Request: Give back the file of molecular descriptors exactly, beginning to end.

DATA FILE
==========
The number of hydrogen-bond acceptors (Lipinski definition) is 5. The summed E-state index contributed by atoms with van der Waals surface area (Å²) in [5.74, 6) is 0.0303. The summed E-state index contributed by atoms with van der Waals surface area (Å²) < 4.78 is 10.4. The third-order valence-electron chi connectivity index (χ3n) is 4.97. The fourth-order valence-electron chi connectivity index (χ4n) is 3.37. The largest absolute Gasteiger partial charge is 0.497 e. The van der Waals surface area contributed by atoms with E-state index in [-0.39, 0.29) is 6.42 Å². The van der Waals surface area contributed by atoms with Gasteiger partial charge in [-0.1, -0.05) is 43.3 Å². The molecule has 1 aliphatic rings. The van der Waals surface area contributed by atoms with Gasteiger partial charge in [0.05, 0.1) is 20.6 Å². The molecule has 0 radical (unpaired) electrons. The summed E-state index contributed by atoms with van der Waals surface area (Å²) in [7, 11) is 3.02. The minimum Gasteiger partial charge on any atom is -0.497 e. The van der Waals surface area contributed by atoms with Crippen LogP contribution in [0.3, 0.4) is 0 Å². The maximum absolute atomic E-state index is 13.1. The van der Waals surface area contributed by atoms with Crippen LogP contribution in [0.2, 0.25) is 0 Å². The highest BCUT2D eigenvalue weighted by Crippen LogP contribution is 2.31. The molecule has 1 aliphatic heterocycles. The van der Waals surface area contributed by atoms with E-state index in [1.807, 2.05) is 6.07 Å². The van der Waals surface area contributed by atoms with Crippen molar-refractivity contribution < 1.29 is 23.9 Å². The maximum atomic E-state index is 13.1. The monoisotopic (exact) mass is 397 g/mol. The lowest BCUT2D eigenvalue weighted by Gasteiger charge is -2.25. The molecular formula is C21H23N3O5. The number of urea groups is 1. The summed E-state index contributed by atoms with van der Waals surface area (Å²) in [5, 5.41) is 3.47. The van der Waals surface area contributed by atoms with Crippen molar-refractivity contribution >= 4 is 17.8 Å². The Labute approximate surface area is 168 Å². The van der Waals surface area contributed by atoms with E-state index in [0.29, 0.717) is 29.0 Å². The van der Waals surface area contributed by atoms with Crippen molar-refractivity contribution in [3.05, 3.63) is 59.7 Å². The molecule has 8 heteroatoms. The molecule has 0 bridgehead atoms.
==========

The number of hydrogen-bond acceptors (Lipinski definition) is 5. The summed E-state index contributed by atoms with van der Waals surface area (Å²) in [5.74, 6) is 0.0303. The summed E-state index contributed by atoms with van der Waals surface area (Å²) < 4.78 is 10.4. The third-order valence-electron chi connectivity index (χ3n) is 4.97. The fourth-order valence-electron chi connectivity index (χ4n) is 3.37. The largest absolute Gasteiger partial charge is 0.497 e. The van der Waals surface area contributed by atoms with E-state index in [-0.39, 0.29) is 6.42 Å². The van der Waals surface area contributed by atoms with Gasteiger partial charge in [-0.1, -0.05) is 43.3 Å². The molecule has 1 aliphatic rings. The van der Waals surface area contributed by atoms with Gasteiger partial charge in [0.05, 0.1) is 20.6 Å². The molecule has 0 radical (unpaired) electrons. The summed E-state index contributed by atoms with van der Waals surface area (Å²) in [7, 11) is 3.02. The minimum Gasteiger partial charge on any atom is -0.497 e. The van der Waals surface area contributed by atoms with Crippen LogP contribution in [0.3, 0.4) is 0 Å². The maximum absolute atomic E-state index is 13.1. The van der Waals surface area contributed by atoms with Crippen LogP contribution in [0.2, 0.25) is 0 Å². The highest BCUT2D eigenvalue weighted by Crippen LogP contribution is 2.31. The molecule has 1 aliphatic heterocycles. The van der Waals surface area contributed by atoms with E-state index in [1.807, 2.05) is 6.07 Å². The van der Waals surface area contributed by atoms with Crippen molar-refractivity contribution < 1.29 is 23.9 Å². The maximum atomic E-state index is 13.1. The monoisotopic (exact) mass is 397 g/mol. The lowest BCUT2D eigenvalue weighted by Gasteiger charge is -2.25. The molecular formula is C21H23N3O5. The number of urea groups is 1. The summed E-state index contributed by atoms with van der Waals surface area (Å²) in [5, 5.41) is 3.47. The van der Waals surface area contributed by atoms with Crippen molar-refractivity contribution >= 4 is 17.8 Å². The Labute approximate surface area is 168 Å². The van der Waals surface area contributed by atoms with E-state index in [0.29, 0.717) is 29.0 Å². The van der Waals surface area contributed by atoms with Crippen molar-refractivity contribution in [3.05, 3.63) is 59.7 Å². The molecule has 8 heteroatoms. The molecule has 0 bridgehead atoms.